Invoice factoring is a type of financing that allows business owners to get paid faster on invoices for work they’ve already performed. While factoring isn’t ideal for all industries and is more expensive than other types of financing, it’s a great option for many business owners in certain industries or with certain credit profiles.
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Invoice factoring is important because it offers fast funding for businesses that qualify. In these cases, by working with a factoring company, you can effectively sell payments you’re owed for outstanding invoices and shift your risks to a factoring company if your client pays late or fails to pay their invoice.
Invoice factoring is a business financing tool that offers quicker funding than many other types of loans. Factoring also makes it easier for business owners with questionable credit to get funding, because the owner’s credit isn’t really important – it’s their clients’ creditworthiness that matters.
[Read Related: Financing Options That Bypass Traditional Banks]
With these advantages, invoice factoring is especially prevalent in industries that don’t lend themselves well to conventional financing solutions, such as these types of businesses:
Only companies that invoice clients are eligible for factoring, so the factoring process starts with your business performing work for a client. Once the work is complete, you invoice your client. If you decide you need cash faster than the client typically pays you, you can apply with a factoring company.
After your business is approved to work with a factoring company, you identify the individual invoices you want to borrow against. The factoring company then vets the client to make sure they have a strong history of paying their invoices.
If the factoring company approves the invoice, you assign the invoice to the factoring company. The factoring company then advances your business a portion of the money you’re owed on the invoice (typically 80% to 90%).
Once you receive your advance against the invoice, you can use the money however you want – such as for expansion, equipment or payroll. The factoring company takes responsibility for collecting the invoice, and after your client pays the full invoice, the factoring company sends you any funds left after the loan is repaid, along with interest and any other fees.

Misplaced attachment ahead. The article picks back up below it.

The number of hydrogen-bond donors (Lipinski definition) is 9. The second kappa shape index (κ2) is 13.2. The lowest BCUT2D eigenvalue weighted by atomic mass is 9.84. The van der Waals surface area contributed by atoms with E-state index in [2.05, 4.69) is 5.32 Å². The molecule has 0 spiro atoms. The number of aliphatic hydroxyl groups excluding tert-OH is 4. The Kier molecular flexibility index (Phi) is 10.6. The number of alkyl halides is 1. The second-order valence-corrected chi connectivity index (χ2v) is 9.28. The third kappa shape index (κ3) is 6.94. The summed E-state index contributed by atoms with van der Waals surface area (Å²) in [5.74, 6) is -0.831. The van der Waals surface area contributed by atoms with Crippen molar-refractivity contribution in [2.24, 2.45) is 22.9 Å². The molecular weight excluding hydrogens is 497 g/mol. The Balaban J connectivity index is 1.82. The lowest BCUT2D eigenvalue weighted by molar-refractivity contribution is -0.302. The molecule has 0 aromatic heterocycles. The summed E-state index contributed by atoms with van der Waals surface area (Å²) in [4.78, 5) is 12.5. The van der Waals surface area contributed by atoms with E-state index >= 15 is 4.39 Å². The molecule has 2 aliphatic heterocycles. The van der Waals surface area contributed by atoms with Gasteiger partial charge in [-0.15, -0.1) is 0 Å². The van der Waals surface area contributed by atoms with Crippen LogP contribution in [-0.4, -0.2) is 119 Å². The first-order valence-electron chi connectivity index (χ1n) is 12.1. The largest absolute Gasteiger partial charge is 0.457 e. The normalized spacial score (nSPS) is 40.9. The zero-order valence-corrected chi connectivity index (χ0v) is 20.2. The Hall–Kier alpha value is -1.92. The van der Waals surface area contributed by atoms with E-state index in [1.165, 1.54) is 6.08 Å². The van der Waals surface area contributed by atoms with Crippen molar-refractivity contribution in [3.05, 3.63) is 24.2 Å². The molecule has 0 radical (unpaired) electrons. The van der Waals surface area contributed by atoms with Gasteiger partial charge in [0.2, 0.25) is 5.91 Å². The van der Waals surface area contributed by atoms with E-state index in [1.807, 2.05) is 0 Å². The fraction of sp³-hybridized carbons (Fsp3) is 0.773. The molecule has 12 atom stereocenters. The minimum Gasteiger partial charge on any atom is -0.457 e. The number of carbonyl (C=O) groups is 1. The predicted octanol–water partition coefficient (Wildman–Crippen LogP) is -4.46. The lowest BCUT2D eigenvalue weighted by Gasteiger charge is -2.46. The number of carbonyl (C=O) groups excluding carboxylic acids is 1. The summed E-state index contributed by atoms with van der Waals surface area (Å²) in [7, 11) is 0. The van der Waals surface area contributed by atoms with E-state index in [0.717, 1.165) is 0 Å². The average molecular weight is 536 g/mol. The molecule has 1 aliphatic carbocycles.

Invoice financing and factoring are similar but have several key differences. In order to use invoice financing, you have to apply with a lender and get approval to borrow against certain invoices. You can then get an advance on the amount your client owes you.
However, when you use invoice financing, your business is still responsible for collecting on the invoice. Once you do, you use the payment to pay back your loan, plus interest and fees. After you’ve repaid the loan, you may be able to borrow against other invoices.
With invoice factoring, on the other hand, you effectively sell your invoices to a factoring company. [Read Related: Bootstrapping or Equity Funding]
These are some other key differences between factoring and invoice financing:
So, while factoring typically allows you to borrow against any outstanding invoices you’ve sent to approved clients, invoice financing has an underwriting process much more similar to conventional loan products.
Invoice factoring is one of the easier types of financing for businesses to qualify for, and it allows you to get cash very quickly – much faster than most client companies pay their invoices. The downside is that factoring is one of the most expensive forms of business financing available.
The costs of factoring can be much higher than for other types of financing. There are often some ways to reduce costs, but these vary by factoring company. For example, borrowers in certain industries (such as healthcare) may receive lower interest rates than others. You may also save money if you handle payments electronically. Of course, the sooner your clients pay their invoices, the lower your fees will be.
[Looking for additional funding options? Read: How to Get a Bank Loan for Your Small Business]
While there are several advantages to using factoring as a form of business financing, it also has drawbacks. These pros and cons make factoring ideal for some businesses in certain industries and a poor solution for others.
This last point is worth highlighting, because when you factor an invoice, you effectively sell that invoice to the factoring company and give up any right to collect payment yourself. Even though you can’t ensure the collection of the invoice, the interest you pay is based on how long it takes your client to pay the invoice.
Like other lenders, factoring companies come in all shapes and sizes. Each has its own strengths and limitations as well as specialties. If you think invoice factoring may be a good way to help you finance your business, consider these aspects being picking a lender:
Invoice factoring is a fast, easy form of business financing for certain qualifying businesses. While factoring involves higher interest than many other types of business financing, the right factoring company can be a great partner to give you quick access to cash for work you’ve already performed, helping you operate and grow your company.